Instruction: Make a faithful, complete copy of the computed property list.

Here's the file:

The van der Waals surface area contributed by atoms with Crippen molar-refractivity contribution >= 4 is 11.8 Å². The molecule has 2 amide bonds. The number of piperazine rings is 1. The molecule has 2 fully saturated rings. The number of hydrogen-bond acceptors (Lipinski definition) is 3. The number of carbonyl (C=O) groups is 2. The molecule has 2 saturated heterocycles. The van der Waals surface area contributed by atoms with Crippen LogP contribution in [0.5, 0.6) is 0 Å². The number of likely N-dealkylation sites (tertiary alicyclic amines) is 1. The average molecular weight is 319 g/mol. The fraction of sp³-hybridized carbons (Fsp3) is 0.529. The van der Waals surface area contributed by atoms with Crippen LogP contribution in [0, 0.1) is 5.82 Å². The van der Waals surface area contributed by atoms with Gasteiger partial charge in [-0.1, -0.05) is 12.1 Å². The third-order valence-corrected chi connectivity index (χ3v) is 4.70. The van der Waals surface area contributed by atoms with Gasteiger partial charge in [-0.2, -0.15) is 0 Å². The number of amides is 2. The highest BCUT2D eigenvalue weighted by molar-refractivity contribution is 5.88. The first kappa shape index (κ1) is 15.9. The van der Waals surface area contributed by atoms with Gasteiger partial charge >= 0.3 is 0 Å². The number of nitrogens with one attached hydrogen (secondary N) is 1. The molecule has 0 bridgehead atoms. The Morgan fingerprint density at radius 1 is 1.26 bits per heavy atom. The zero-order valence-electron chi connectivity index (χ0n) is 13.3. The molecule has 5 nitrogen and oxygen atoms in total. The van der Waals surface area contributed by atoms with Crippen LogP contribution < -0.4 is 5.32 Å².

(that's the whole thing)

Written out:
The van der Waals surface area contributed by atoms with Crippen molar-refractivity contribution >= 4 is 11.8 Å². The molecule has 2 amide bonds. The number of piperazine rings is 1. The molecule has 2 fully saturated rings. The number of hydrogen-bond acceptors (Lipinski definition) is 3. The number of carbonyl (C=O) groups is 2. The molecule has 2 saturated heterocycles. The van der Waals surface area contributed by atoms with Crippen LogP contribution in [0.5, 0.6) is 0 Å². The number of likely N-dealkylation sites (tertiary alicyclic amines) is 1. The average molecular weight is 319 g/mol. The fraction of sp³-hybridized carbons (Fsp3) is 0.529. The van der Waals surface area contributed by atoms with Crippen LogP contribution in [0, 0.1) is 5.82 Å². The van der Waals surface area contributed by atoms with Gasteiger partial charge in [-0.1, -0.05) is 12.1 Å². The third-order valence-corrected chi connectivity index (χ3v) is 4.70. The van der Waals surface area contributed by atoms with Gasteiger partial charge in [-0.2, -0.15) is 0 Å². The number of amides is 2. The highest BCUT2D eigenvalue weighted by molar-refractivity contribution is 5.88. The first kappa shape index (κ1) is 15.9. The van der Waals surface area contributed by atoms with Gasteiger partial charge >= 0.3 is 0 Å². The number of nitrogens with one attached hydrogen (secondary N) is 1. The molecule has 0 bridgehead atoms. The Morgan fingerprint density at radius 1 is 1.26 bits per heavy atom. The zero-order valence-electron chi connectivity index (χ0n) is 13.3. The molecule has 5 nitrogen and oxygen atoms in total. The van der Waals surface area contributed by atoms with Crippen LogP contribution < -0.4 is 5.32 Å².